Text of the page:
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How to Generate Self-Storage Income With Truck Rentals: Programs, Pricing and More

Truck rentals are among the most complementary add-on products to the self-storage industry and an excellent source of ancillary income. Here are several strategies facility operators can use to offer customers the benefits of truck rental and generate extra revenue.

CJ Stratte

December 16, 2012

4 Min Read
How to Generate Self-Storage Income With Truck Rentals: Programs, Pricing and More

Truck rentals are among the most complementary add-on products to the self-storage industry and an excellent source of ancillary income. Nearly everyone who moves into a facility does so by using a truck in some fashion. Although most self-storage operators offer tenants free use of a facility moving truck, there are additional ways to capitalize on this existing service and generate more revenue.

There are several truck-rental programs available, each offering different options and styles to fit a facility's needs. There are two primary programs in the self-storage industry: one-way moves or local moves. One-way moves are offered to customers who are moving a distance. In this case, the vehicle doesnt need to be returned to the original destination. Operators who offer this type of service receive a commission on each rental.

Local moves can be even be more lucrative since the truck is designated to a facility and allows the operator to brand his business on the vehicle itself. This is a creative marketing tool to rent more units. Local trucks are often rented to the customer for free in lieu of giving away free rent, creating a better net operating income and maximizing facility value.

Regardless of which program you choose, here are several strategies you can use to enhance your truck-rental program and generate more revenue.


The Extra Charges


Offering free use of the facilitys truck doesnt mean there isnt any ancillary income to be made. One way to garner profit from a truck rental is by charging for mileage and fuel. For most tenants, this will be nominal and far less than renting from an outside source. Operators can also rent to customers who are not tenants and tenants who are moving out of the facility.

Another way to add more dollars to a sale is by limiting how much time a tenant can use a truck. Free use can easily be determined by the size of the unit rented. For example, a tenant renting a 5-by-10 unit should be limited to two free hours, but a bigger unit might warrant three or four hours. If more time is needed, tenants can be charged by the hour.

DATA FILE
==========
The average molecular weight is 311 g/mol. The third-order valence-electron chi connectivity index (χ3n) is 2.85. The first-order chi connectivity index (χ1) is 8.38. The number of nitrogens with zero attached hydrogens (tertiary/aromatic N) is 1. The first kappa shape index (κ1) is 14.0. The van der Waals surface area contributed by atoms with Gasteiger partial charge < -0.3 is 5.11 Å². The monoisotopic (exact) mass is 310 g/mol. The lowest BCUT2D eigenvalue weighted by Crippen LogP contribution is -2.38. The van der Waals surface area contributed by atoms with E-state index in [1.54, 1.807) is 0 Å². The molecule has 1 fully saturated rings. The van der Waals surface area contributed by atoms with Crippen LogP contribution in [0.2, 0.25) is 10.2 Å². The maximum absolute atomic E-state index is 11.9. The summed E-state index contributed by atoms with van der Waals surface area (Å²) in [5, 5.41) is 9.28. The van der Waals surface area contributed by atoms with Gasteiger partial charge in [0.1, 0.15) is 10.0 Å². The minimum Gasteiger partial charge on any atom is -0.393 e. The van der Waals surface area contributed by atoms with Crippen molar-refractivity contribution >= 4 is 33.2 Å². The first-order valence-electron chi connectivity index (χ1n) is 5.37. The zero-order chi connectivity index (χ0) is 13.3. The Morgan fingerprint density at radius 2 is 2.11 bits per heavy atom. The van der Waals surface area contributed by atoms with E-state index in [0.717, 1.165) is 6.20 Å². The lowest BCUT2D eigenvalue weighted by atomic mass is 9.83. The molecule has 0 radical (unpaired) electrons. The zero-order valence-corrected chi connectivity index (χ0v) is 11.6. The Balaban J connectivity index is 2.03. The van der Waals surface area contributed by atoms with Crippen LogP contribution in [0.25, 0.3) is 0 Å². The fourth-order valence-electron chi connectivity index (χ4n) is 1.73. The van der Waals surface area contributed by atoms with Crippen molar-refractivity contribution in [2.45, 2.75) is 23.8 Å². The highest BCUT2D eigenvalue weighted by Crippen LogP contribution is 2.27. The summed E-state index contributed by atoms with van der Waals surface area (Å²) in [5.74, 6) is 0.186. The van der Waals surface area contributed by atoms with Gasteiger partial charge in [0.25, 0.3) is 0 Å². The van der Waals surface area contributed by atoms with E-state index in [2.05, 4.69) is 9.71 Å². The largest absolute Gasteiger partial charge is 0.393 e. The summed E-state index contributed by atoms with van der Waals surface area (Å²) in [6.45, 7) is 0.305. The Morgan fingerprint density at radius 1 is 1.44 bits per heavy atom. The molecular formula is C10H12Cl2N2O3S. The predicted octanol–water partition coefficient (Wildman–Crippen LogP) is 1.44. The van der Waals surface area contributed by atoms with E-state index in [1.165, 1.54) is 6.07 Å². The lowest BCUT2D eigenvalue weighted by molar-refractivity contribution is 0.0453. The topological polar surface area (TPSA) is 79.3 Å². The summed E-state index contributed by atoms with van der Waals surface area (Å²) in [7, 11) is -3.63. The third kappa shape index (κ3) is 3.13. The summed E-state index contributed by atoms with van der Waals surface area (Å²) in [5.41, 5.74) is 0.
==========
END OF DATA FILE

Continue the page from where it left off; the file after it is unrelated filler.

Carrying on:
A Branding Opportunity


Facilities offering truck rental can also maximize their return on investment through marketing, implementing a loyalty card and soliciting other businesses.


Spending time on eye-catching graphics for a facilitys truck makes marketing the service even easier. The truck will double as an effective rolling billboard that generates leads. Because the truck represents your business, take special care to keep it clean and in great working condition. The truck should also be advertised on all promotional materials including the facility website and brochures. The more the truck is on the road, the more a facility is branded.

These days, everyone has several loyalty cards, from grocery stores to gas stations. These work because consumers perceive them as having great value and believe theyre getting a good deal. Contractors and retail shops need rental trucks more often than storage customers, so working with them on a loyalty program will keep them devoted to any facility with a truck.

Working with other businesses such as apartment communities and real estate offices can also maximize the profit of your truck-rental program. When these companies have a new customer, theyll need to refer him to a moving company or storage facility. Capitalizing on this relationship can generate leads. These businesses may even allow you to park the truck in the apartment or office parking lot. This can give your facility additional exposure and potential customers.




The pricing of your rental truck should be indicative of the cost of renting it. Operators should shop their local competitors to gauge what they should charge. They should also consider splitting Friday, Saturday and Sunday into two or three rental possibilities or rent the truck by the hour. Holidays and peak rental seasons garner premium rates as well. People move most often on the weekend, so offering midweek specials will encourage rentals during downtime.

Remember, its up to facility managers to keep trucks on the road, so they should be incented to do so. The better the incentive package, the more often a truck will be put into use. Consider offering staff a bonus or other incentives to ensure theyre actively selling your rental-truck program.

Having either one-way or local rental trucks at a facility can generate additional ancillary income. There are several truck-rental providers to assist any size facility to embark on this opportunity. A program can typically be set up at any facility within a week. Nows the time to think about truck rentals and become the competition in your market.

CJ Steen has been with On The Move Inc. officially for five years, serving as the companys marketing director, but unofficially for 20 years as granddaughter of the company founder. Her first job was as a facility relief manager. Shes been in the self-storage industry for 12 years. For more information, call 800.645.9949; e-mail [email protected]; visit www.onthemovetrucks.com.

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